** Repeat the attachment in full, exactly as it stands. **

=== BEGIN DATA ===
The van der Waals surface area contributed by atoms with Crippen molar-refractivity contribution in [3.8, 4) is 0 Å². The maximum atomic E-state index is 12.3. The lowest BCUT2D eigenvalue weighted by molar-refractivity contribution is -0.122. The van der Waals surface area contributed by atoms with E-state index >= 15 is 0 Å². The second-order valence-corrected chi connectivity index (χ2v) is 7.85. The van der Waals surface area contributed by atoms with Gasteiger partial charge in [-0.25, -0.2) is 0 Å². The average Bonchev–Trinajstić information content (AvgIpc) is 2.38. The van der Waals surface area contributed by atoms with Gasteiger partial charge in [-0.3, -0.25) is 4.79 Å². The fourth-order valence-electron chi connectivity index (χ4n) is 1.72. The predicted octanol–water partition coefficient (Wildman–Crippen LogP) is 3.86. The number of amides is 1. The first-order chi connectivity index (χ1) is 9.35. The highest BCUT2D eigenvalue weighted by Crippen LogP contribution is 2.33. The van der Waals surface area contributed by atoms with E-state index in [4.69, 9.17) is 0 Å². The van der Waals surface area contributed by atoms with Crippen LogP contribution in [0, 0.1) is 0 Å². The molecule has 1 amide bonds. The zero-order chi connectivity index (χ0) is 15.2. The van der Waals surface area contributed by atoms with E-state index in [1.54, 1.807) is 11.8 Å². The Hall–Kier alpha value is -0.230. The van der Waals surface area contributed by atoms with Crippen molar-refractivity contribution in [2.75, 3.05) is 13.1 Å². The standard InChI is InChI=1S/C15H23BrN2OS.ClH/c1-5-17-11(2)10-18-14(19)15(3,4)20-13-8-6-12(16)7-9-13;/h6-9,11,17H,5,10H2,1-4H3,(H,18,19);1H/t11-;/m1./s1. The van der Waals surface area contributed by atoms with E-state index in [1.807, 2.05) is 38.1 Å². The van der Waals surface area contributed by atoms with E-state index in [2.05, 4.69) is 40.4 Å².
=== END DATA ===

The van der Waals surface area contributed by atoms with Crippen molar-refractivity contribution in [3.8, 4) is 0 Å². The maximum atomic E-state index is 12.3. The lowest BCUT2D eigenvalue weighted by molar-refractivity contribution is -0.122. The van der Waals surface area contributed by atoms with E-state index >= 15 is 0 Å². The second-order valence-corrected chi connectivity index (χ2v) is 7.85. The van der Waals surface area contributed by atoms with Gasteiger partial charge in [-0.25, -0.2) is 0 Å². The average Bonchev–Trinajstić information content (AvgIpc) is 2.38. The van der Waals surface area contributed by atoms with Gasteiger partial charge in [-0.3, -0.25) is 4.79 Å². The fourth-order valence-electron chi connectivity index (χ4n) is 1.72. The predicted octanol–water partition coefficient (Wildman–Crippen LogP) is 3.86. The number of amides is 1. The first-order chi connectivity index (χ1) is 9.35. The highest BCUT2D eigenvalue weighted by Crippen LogP contribution is 2.33. The van der Waals surface area contributed by atoms with E-state index in [4.69, 9.17) is 0 Å². The van der Waals surface area contributed by atoms with Crippen LogP contribution in [0, 0.1) is 0 Å². The molecule has 1 amide bonds. The zero-order chi connectivity index (χ0) is 15.2. The van der Waals surface area contributed by atoms with E-state index in [1.54, 1.807) is 11.8 Å². The Hall–Kier alpha value is -0.230. The van der Waals surface area contributed by atoms with Crippen molar-refractivity contribution in [2.75, 3.05) is 13.1 Å². The standard InChI is InChI=1S/C15H23BrN2OS.ClH/c1-5-17-11(2)10-18-14(19)15(3,4)20-13-8-6-12(16)7-9-13;/h6-9,11,17H,5,10H2,1-4H3,(H,18,19);1H/t11-;/m1./s1. The van der Waals surface area contributed by atoms with E-state index in [1.807, 2.05) is 38.1 Å². The van der Waals surface area contributed by atoms with E-state index in [2.05, 4.69) is 40.4 Å².